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Hemingway- An Introduction

Introduction

Ernest Hemingway was one of the top novelists of his day. His unique “hard-boiled” writing style profoundly influenced generations of writers.

Most readers are familiar with Hemingway. He is almost required reading in most high school English classes. His novels feature stoic heroes facing death. He wrote seven novels and six collections of short stories that have sold millions of copies around the world. His fiction incorporated a level of realism, violence, and sex that was previously unknown. Although by today’s standards, it’s relatively tame.

Ernest Hemingway

Like some other successful authors, Hemingway started as a reporter, writing for the Kansas City Star. He left the paper to be an ambulance driver in Italy. On July 8, 1918, just before his nineteenth birthday, he was severely wounded. He endured twelve surgeries to remove hundreds of fragments of a mortar shell in his right leg. His experiences in World War I form the basis of two of his novels The Sun Also Rises and A Farewell To Arms.

Later Hemingway and his first wife Hadley moved to Paris in 1921. Hemingway worked as a foreign correspondent from 1921 to 1924. With the publication of his first novel in 1924, Hemingway became a novelist. He settled in Paris to devote himself to writing.

Hemingway began writing during a time when World War I had just ended and Americans and the world were coping with the aftermath. The Industrial Revolution changed warfare in World War I. Tens of thousands of men were killed in a single day.

WWI was a turning point in history. For the first time technology was used for mass violence on an almost industrial scale. Many veterans, including Hemingway, were changed forever by what they saw and did.

The survivors would later call it the worst catastrophe that the world has ever seen. It gave away a sense of doom that gave birth to “Lost Generation,” the generation that came of age during World War I. The term became popular when Hemingway used it in his novel, The Sun Also Rises.

After World War I, a new sense of social and cultural change gripped America. Hemingway took the gritty, raw approach, creating novels that were brutally honest and direct with readers. Hemingway didn’t mince words when it came to topics like sex, violence, and death. Even though critics were often shocked by what he wrote, the public loved Hemingway’s direct, simple style, short sentences with terse prose. Hemingway was a stylistic break from the flower, descriptive language of American and British novels of the nineteen century.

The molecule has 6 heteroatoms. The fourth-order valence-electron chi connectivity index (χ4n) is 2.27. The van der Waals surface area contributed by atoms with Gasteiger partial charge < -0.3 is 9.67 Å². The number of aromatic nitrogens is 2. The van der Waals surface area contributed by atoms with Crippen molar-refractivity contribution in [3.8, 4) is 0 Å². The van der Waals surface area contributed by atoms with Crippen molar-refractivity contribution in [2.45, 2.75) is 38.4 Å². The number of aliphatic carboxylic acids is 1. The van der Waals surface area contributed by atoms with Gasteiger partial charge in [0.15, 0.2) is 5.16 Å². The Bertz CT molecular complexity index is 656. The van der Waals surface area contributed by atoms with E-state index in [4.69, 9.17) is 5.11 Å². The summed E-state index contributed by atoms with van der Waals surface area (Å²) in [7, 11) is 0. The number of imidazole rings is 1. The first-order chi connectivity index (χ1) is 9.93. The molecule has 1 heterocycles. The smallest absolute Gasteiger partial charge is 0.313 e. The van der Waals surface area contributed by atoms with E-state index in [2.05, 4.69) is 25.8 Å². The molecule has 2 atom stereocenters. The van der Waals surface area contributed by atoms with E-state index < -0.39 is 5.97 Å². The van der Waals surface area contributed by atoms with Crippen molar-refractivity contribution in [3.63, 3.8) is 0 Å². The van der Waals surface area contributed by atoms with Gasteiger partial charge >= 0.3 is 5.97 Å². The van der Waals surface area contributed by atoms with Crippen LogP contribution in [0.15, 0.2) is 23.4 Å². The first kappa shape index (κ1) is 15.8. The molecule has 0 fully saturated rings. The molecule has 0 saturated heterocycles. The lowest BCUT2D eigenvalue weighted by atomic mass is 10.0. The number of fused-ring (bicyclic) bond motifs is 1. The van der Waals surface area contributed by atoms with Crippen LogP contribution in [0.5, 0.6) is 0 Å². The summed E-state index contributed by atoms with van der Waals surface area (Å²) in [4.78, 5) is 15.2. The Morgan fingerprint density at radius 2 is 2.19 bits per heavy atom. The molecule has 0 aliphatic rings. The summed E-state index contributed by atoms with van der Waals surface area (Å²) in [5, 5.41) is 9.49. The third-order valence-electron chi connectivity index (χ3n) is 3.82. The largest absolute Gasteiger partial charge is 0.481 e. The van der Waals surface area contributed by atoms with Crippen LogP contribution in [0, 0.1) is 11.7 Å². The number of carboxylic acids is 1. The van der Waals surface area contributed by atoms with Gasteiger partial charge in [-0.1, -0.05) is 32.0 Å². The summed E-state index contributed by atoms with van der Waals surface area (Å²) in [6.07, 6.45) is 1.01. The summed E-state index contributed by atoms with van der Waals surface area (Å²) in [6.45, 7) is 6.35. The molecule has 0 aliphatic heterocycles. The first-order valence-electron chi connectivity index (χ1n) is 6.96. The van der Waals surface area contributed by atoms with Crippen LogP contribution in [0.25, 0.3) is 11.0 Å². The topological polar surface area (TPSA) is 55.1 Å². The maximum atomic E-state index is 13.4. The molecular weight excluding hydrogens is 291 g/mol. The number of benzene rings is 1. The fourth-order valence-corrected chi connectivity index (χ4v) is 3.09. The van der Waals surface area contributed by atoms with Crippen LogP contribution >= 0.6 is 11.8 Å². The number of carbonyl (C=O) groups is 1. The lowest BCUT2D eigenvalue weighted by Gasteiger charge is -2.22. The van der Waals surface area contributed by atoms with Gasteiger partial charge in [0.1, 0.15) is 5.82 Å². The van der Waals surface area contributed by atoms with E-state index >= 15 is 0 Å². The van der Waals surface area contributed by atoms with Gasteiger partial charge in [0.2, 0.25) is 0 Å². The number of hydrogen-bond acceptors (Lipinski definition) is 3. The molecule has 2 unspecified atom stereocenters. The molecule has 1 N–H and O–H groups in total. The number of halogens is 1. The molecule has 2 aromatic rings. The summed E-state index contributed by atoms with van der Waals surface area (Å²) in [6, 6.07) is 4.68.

Hemingway assembled his novels on an old manual Smith Corona typewriter. His novels were short by today’s standards. His simple prose is straightforward in a non-whitewashed style. Hemingway was known for his constant editing and “pruning” of words.

Some of Hemingway’s novels are perceived political incorrectness because he writes about issues like homophobia and racism. His writing is a reflection of the time he lived in. His work highlights the double standard and moral conflict of sex and love prominent in the early 20th century. Frederic Henry in A Farewell To Arms, and Jake Barnes in The Sun Also Rises are both cynical and disillusioned with women. Some criticize Hemingway’s attitude towards women as sadistic and dismissive.

Critics also found fault with Hemingway’s violent, punch-‘em first mentality. His lead men speak in brief sentences and avoid sentiment. They aren’t emotional, and they don’t wallow in self-pity. Most of Hemingway’s heroes are lonely and disillusioned with a restless trigger finger and a need for action.

Hemingway’s heroes foreshadowed the type of tough guy characters played by actors John Wayne and Charles Bronson. The notion of manhood in Hemingway’s novels were defined in the post-World War I era. Many fans see Hemingway’s books as an allegory for life and war.

Hemingway was an author ahead of his time. He had a significant impact on the development of fiction. His terse writing style of simple actions in short, direct sentences paved the way for generations of writers that followed. Other writers after him filled their fiction with sex and violence far beyond anything that Hemingway could have imagined.